While sometimes it seems that traders wait for the front contract to have weeks to expiration before showing tighter quotes, trading this cycle looks to be different -and better. Thanks to broader participation, widths of bid/ask spreads for the front contracts are inside those posted even the day before the Feb contract matured. Not only are quotes tight, but the correlated expectations that dominated spot-versus-front contract prices across the regions, during the past summer is history.
I normally save this table for the run-up to contract expirations. Given recent activity, it’s worth reviewing even with 2+ months to the Case Shiller release data that will be used to settle the March contract.
The table shows selected historical Case Shiller indices, and the recent CME bid, ask, and mid-market levels for all 11 March 2013 contracts. The table also highlights the percent change between the mid-market price and Case Shiller indices from one year before expiration, and the spot index.
Bid/ask spreads are <= 1.0 point on 6 of the contracts. I am aware of trades within the last few weeks in all 6 regions (w/ the exception of BOS), thereby giving further credence to the notion that tight spreads lead to trades, and that trades lead to tight spreads. Only LAV and LAX (two of the contracts with the largest increase versus spot) are quoted wider than 3 point bid/ask spreads.
As big a story is the patchwork of percent returns (both 3-month and one-year) implied by mid-market quotes. The regional diversification that is the hallmark of real estate brokers (“location, location, location) and the foundation for rating agency diversification models, is kicking in (just as volume in new RMBS deals is growing).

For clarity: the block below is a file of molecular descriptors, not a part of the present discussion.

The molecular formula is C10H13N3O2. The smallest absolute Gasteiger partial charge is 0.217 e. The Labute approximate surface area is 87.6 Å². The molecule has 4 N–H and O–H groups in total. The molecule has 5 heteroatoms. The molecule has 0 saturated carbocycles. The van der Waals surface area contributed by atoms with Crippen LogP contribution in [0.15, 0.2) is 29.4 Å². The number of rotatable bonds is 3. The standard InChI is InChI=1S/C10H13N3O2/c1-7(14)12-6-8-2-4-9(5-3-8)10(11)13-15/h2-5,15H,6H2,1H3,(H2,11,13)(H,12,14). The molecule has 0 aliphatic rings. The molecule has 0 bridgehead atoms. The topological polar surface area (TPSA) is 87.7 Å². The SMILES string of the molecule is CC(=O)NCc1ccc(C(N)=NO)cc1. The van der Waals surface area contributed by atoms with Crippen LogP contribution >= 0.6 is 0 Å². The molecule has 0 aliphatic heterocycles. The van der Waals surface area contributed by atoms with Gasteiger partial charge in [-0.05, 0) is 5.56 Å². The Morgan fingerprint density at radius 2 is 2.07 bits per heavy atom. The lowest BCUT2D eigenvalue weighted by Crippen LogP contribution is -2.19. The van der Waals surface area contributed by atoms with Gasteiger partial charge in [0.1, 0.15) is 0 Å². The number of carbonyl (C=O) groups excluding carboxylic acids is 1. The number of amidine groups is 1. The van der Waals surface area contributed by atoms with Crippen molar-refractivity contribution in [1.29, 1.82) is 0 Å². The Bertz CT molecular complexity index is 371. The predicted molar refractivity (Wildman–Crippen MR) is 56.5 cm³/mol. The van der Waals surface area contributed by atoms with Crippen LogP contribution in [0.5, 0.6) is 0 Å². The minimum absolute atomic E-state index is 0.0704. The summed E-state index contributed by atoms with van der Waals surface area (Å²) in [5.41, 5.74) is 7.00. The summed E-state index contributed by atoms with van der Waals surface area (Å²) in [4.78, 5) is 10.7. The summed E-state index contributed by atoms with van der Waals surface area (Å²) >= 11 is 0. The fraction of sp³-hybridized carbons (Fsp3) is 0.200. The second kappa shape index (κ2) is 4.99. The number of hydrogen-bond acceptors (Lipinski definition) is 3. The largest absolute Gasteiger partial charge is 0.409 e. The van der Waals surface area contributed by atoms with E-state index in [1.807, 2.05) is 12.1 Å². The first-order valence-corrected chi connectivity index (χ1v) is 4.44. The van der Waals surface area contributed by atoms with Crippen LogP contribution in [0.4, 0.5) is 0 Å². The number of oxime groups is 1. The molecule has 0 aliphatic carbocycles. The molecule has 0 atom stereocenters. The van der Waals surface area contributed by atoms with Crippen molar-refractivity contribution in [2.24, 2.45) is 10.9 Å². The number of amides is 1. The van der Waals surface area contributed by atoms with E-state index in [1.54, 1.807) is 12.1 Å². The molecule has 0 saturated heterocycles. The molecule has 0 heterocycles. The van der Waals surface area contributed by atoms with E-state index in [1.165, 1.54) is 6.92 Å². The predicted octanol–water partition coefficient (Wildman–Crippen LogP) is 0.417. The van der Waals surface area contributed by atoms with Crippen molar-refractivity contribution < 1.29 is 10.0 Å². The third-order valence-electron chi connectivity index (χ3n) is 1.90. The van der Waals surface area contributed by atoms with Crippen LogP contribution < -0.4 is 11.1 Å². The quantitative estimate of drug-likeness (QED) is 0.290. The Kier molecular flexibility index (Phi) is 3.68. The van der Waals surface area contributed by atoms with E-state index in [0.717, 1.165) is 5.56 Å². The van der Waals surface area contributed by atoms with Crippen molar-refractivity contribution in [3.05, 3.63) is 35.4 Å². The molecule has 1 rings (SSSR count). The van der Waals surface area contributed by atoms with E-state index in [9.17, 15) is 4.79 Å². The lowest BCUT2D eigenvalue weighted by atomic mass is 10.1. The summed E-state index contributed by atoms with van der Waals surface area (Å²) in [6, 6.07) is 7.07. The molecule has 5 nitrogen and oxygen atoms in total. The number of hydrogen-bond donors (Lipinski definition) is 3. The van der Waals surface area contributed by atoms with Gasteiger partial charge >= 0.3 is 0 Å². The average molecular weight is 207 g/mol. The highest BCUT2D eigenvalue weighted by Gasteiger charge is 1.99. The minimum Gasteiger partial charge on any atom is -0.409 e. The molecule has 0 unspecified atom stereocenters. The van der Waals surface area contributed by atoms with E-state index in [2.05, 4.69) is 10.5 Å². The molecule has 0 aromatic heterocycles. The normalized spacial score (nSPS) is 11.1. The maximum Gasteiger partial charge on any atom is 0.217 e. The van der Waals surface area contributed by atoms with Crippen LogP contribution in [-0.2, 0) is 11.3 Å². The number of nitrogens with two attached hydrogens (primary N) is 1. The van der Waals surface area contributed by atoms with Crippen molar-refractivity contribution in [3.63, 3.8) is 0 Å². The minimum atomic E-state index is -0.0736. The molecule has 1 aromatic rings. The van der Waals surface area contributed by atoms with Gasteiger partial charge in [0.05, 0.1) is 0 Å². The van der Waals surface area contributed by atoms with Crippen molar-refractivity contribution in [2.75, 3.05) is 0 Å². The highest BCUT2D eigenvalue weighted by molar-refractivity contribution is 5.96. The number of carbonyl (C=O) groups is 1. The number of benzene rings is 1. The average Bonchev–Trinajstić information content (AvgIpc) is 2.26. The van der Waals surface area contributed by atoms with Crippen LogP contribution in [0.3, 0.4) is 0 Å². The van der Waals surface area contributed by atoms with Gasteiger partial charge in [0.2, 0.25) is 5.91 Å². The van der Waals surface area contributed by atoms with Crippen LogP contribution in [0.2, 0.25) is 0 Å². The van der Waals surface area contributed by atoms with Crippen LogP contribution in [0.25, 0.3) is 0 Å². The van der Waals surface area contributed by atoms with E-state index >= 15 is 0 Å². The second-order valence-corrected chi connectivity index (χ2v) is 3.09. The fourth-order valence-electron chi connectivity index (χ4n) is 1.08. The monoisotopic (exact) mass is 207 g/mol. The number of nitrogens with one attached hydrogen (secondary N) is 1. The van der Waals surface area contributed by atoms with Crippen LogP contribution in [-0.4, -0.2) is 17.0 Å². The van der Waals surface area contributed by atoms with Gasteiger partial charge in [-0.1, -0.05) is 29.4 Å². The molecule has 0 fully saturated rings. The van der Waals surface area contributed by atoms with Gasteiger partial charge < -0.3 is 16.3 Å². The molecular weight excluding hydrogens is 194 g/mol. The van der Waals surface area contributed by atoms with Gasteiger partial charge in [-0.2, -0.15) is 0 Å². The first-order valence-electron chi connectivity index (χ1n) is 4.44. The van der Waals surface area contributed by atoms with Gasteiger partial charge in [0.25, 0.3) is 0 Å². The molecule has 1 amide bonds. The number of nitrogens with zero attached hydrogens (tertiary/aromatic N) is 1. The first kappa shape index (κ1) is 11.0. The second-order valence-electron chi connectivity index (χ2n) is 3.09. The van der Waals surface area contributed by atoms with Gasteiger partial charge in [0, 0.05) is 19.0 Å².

March mid-market prices are consistent with one-year returns that range from -2.25%(NYM) to +17.85% (LAV). Mid-market quotes for March are consistent with four regions showing negative 3-month returns, while 6 are up. That the CUS10 index quote suggest that overall prices will be about unchanged, hides the real story.
While traders are free (and encouraged) to express outright views, I continue to believe that (and am starting to see more use of) spread trades (both inter-city and calendar) as a way to reduce risk. The pronounced seasonality in the March-June contracts has given rise to some sharp projected increases during the spring (even in contracts currently under pressure.)
As always, please feel free to contact me (firstname.lastname@example.org) if you’d care to discuss any aspect of this blog or trading in housing derivatives.
I would add that, to the extent I can, I will try to tweet trades (@HomePriceFuture) when I see them (but since the contracts are open 21 hours/day I may miss a few). I would also encourage interested parties to join a relatively new LinkedIn group “CME Case Shiller Home Price Futures” if they’d care to chat with others interested in these markets.